However, if the cost of financial resources rises, the cost of products and services will rise as well. RBI will soon absorb the Rs.7.5 trillion liquidity overhang by boosting the interest rates significantly. With inflation stabilizing, the economy may see a rebound of recovery and growth in the following quarters. FPI flight may be checked as well, restoring some balance in exchange rate control. Continuous INR depreciation versus the US dollar might harm exports, which have been improving in FY22. The current year’s export goal has yet to be determined.
- The trajectory for the future:
With the decks cleared, the economy must remain put with higher inflation (even over the upper end of the 6% objective) in the short term before policy efforts backed by supply-side improvements can bring it down to mid-point after a few quarters. The US and other nations’ rate rises will put pressure on FX flows, and domestic debt as a proportion of GDP will stay high. Consumer demand in non-essential segments may be depleted as a result of rate rises cascading into lending rates.
The restoration of the investment cycle may take longer than expected. Banks that are in a stronger position now, as well as non-banks that are updating their risk management architecture, should collaborate to assist the economy to retain its momentum.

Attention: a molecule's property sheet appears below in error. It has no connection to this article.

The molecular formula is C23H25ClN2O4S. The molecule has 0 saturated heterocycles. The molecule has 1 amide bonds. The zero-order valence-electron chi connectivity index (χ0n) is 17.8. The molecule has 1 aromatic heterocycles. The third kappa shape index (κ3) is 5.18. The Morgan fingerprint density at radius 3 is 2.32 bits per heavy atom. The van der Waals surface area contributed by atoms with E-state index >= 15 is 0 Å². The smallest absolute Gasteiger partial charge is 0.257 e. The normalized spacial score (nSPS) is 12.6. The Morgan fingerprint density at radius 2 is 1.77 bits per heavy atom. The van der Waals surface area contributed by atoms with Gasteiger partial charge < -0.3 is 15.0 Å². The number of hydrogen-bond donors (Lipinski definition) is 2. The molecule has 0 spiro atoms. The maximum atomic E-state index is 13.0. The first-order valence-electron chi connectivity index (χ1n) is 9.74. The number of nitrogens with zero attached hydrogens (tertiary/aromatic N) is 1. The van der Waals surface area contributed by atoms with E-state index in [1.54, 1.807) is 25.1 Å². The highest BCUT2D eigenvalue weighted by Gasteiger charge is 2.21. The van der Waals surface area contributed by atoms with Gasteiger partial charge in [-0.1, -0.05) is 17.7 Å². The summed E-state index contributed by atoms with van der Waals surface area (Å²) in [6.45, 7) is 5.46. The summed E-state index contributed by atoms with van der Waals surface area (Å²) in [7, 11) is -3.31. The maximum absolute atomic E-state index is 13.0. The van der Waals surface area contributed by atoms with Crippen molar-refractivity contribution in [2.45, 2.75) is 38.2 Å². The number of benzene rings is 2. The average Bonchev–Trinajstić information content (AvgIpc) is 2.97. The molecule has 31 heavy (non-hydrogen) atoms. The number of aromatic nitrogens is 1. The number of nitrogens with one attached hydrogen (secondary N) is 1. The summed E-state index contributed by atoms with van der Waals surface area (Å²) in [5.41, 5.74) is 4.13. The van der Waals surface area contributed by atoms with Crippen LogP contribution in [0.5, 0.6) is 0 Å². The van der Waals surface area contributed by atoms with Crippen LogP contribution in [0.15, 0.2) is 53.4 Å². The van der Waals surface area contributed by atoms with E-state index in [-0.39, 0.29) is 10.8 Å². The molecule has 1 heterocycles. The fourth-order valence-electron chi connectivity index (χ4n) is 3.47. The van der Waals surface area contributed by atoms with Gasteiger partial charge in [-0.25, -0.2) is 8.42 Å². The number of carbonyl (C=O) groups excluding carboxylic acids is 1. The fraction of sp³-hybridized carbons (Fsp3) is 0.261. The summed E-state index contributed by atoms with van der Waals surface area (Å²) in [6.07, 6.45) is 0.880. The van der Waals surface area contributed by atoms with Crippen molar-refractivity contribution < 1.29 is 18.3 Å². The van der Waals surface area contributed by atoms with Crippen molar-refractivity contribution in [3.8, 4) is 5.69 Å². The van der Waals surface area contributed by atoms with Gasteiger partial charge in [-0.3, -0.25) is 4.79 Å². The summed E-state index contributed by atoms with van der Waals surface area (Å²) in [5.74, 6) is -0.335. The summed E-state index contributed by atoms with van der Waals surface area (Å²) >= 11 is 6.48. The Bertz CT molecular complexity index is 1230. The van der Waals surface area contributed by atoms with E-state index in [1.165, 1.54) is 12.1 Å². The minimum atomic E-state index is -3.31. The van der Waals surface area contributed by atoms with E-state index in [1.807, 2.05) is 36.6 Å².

Due to the central bank’s clear policy and clarity in its future course of action, market players were aware of the changes. The next rate rise is not far away, however much will rely on how rate hikes elsewhere in the world affect FPIs and the outcome of the current armed conflict.
All stakeholders should join RBI’s carpet-bombing in its policy dispensation to work together to ensure stable development despite the odds. It is critical to ensure that monetary policy’s planned objectives are realized, but also knowing that these are logical occurrences that flow with geopolitical movements in navigating through a highly connected and interconnected economy.
edited and proofread by nikita sharma